Hardystonite



Hardystonite is a calcium zinc silicate of the melilite group. Representative analyses show that there is very limited solid solution towards melilite. Also evident is the small but ubiquitous Pb content. Hardystonite is, together with esperite, an original host for Pb in the primary ores. Bauer found 3.61 wt. % Pb in one specimen, but most have PbO values less than 1.8 wt. %. Ries and Bowen (1922) checked for native lead in thin section and found none. Lead was quite deleterious to the refining processes used by the New Jersey Zinc Company. Accordingly, it was carefully monitored, both by the manual extraction of Pb-containing minerals at the picking table and by constant sampling and chemical analysis of ores.
Hardystonite was first described from Franklin by Wolff (1899a) and Wolff and Melczer (1900). Ries and Bowen (1922) reported it occurring mainly in the northern end of the orebody. Modem microprobe analyses and a brief discussion of textural relations with esperite were given by Dunn (1985b). In spite of these works, the petrographic and genetical relations for hardystonite are little studied. Hardystonite is a common mineral at Franklin, and is second only to willemite as the most abundant zinc silicate mineral here. It has not been reported from Sterling Hill.
The crystal structure was described by Warren and Trautz (1930) and was refined by Louisnathan (1969), who described it as consisting of [Zn2Si2O7] sheets within which the nature of the bonding is dominantly covalent, with the adjacent sheets being held together by Ca2+ ions.
Although massive material is predominant, crystals of hardystonite up to at least 9 cm have been found; most are 1-2 cm in size. Such elongate crystals are slightly resorbed and have not been measured; their morphology is unknown. These crystals occur for the most part in calcite; some occur in willemite; all are rock-locked; and none have been found growing free in vugs. Hardystonite is white to gray to light pink, but may be light yellow from included zincite (Ries and Bowen, 1922). It has a distinctly greasy to vitreous luster and a density of 3.39-3.44 g/cm3 (Palache (1935). Cleavage is perfect and imperfect on; the resultant crystal fragments can have a rectangular appearance. Exsolution textures are unknown, but late-stage willemite commonly permeates the cleavage traces, giving an apparent "exsolution" appearance seen under ultraviolet.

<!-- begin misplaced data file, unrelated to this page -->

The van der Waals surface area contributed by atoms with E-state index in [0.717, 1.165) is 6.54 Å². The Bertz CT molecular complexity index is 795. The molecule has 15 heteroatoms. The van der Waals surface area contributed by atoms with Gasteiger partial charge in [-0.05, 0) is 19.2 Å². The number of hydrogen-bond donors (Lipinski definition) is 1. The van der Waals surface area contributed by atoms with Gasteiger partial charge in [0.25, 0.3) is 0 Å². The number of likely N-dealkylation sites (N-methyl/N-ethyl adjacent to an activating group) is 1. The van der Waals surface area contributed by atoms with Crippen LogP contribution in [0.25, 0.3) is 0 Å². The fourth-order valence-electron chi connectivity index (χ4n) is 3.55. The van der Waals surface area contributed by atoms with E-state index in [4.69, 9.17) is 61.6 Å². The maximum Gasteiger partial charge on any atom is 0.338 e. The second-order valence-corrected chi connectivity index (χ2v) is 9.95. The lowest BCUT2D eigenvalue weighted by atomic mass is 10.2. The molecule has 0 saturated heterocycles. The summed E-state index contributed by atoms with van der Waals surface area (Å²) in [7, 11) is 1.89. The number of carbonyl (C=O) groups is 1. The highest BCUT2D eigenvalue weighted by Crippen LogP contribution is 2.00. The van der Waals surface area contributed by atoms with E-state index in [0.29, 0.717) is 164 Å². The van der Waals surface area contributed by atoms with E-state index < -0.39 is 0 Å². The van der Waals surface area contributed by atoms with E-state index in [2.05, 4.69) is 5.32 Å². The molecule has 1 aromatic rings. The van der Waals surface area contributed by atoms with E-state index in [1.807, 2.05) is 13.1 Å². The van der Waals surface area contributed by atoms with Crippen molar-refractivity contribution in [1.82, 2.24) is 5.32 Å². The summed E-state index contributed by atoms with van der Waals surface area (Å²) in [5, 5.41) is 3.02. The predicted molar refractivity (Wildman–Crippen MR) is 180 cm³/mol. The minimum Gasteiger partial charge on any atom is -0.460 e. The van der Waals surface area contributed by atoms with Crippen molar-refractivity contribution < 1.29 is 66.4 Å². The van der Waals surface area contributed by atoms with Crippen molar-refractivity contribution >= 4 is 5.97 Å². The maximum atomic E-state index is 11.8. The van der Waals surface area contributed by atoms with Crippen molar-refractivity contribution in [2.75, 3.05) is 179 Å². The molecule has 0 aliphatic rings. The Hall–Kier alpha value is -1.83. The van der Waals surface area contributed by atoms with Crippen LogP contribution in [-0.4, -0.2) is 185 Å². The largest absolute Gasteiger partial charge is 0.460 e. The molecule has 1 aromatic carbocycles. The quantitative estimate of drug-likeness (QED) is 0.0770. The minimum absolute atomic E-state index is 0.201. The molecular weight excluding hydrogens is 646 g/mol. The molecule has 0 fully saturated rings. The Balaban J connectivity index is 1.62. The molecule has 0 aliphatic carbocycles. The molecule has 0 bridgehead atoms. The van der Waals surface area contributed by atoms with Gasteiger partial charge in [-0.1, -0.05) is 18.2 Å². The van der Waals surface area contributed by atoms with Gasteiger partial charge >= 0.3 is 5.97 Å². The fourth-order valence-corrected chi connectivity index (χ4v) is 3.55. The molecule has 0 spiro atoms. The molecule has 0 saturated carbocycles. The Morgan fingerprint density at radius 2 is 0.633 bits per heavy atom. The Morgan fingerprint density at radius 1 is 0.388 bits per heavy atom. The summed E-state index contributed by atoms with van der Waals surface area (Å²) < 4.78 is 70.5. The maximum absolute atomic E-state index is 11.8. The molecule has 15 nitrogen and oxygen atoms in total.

The fluorescence in ultraviolet is bluish-violet to violet to violetish-blue in shortwave and longwave; see Newsome (1978) for details. In general, under the electron microprobe beam, the intensity of the cathodoluminescence is proportional to the Pb-content, being stronger with increasing Pb. Most hardystonite is easily distinguished by its fluorescence in ultraviolet.
Hardystonite was found in abundance in the Franklin Mine, but not even as traces at Sterling Hill: an enigma that stands unaddressed. It occurred on a large scale, as a high-temperature primary mineral, in part a reactant between calcite-bearing ore and non-calcite-bearing ore. It occurred mostly in the northern end of the deposit, as deep as the 1150 level, and also in the south end on the 600 and 800 levels, in addition to many other occurrences. Zones of hardystonite several feet (0.6 meters) across were not uncommon. It occurs in a large number of assemblages associated with a great many minerals. Foremost among these are franklinite, willemite, and calcite; zincite and esperite are also associated, albeit less abundantly.
Hardystonite is a common component of symplectites, occurring intergrown with tephroite. Most franklinite occurring within hardystonite is rimmed by reactant willemite; zincite is not so rimmed. Hardystonite also occurs in veins in willemite-franklinite ore, commonly with calcite, and sometimes occurs as a reactant where willemite-rich veins form in calcite.
Hardystonite is common to many assemblages which have Ca-Zn-Si bulk compositions. They are too numerous to list here. Of particular interest is the association of hardystonite with esperite, willemite, and franklinite, with sparse calcite (Dunn, 1985b). Esperite replaces hardystonite along cleavage traces, and willemite, hodgkinsonite, and clinohedrite form at the feathery intergrowth of esperite and hardystonite. Such assemblages are prized as fluorescent specimens. Hardystonite also occurs in banded granular ore with franklinite, willemite, and rhodonite.
Hardystonite is readily altered by hydration to clinohedrite. The replacement is commonly partial, creating thin films on open fracture surfaces. However, it may be extensive and nearly complete. In the assemblage which serves as host for glaucochroite and cuspidine crystals, hardystonite has been almost wholly replaced by clinohedrite. Not all clinohedrite occurs in this manner. Hardystonite alters surficially to a brown rind. (Dunn, 1995)


 Location Found: Franklin (Type Locality)
     
 
 Year Discovered: 1899
     
 Formula: Ca2Zn(Si2O7)
 Essential Elements: Calcium, Oxygen, Silicon, Zinc
 All Elements in Formula: Calcium, Oxygen, Silicon, Zinc
     
 IMA Status: Valid - first described prior to 1959 (pre-IMA) - "Grandfathered"
     
Fluorescent Mineral Properties

 Shortwave UV light: Violet to violet-blue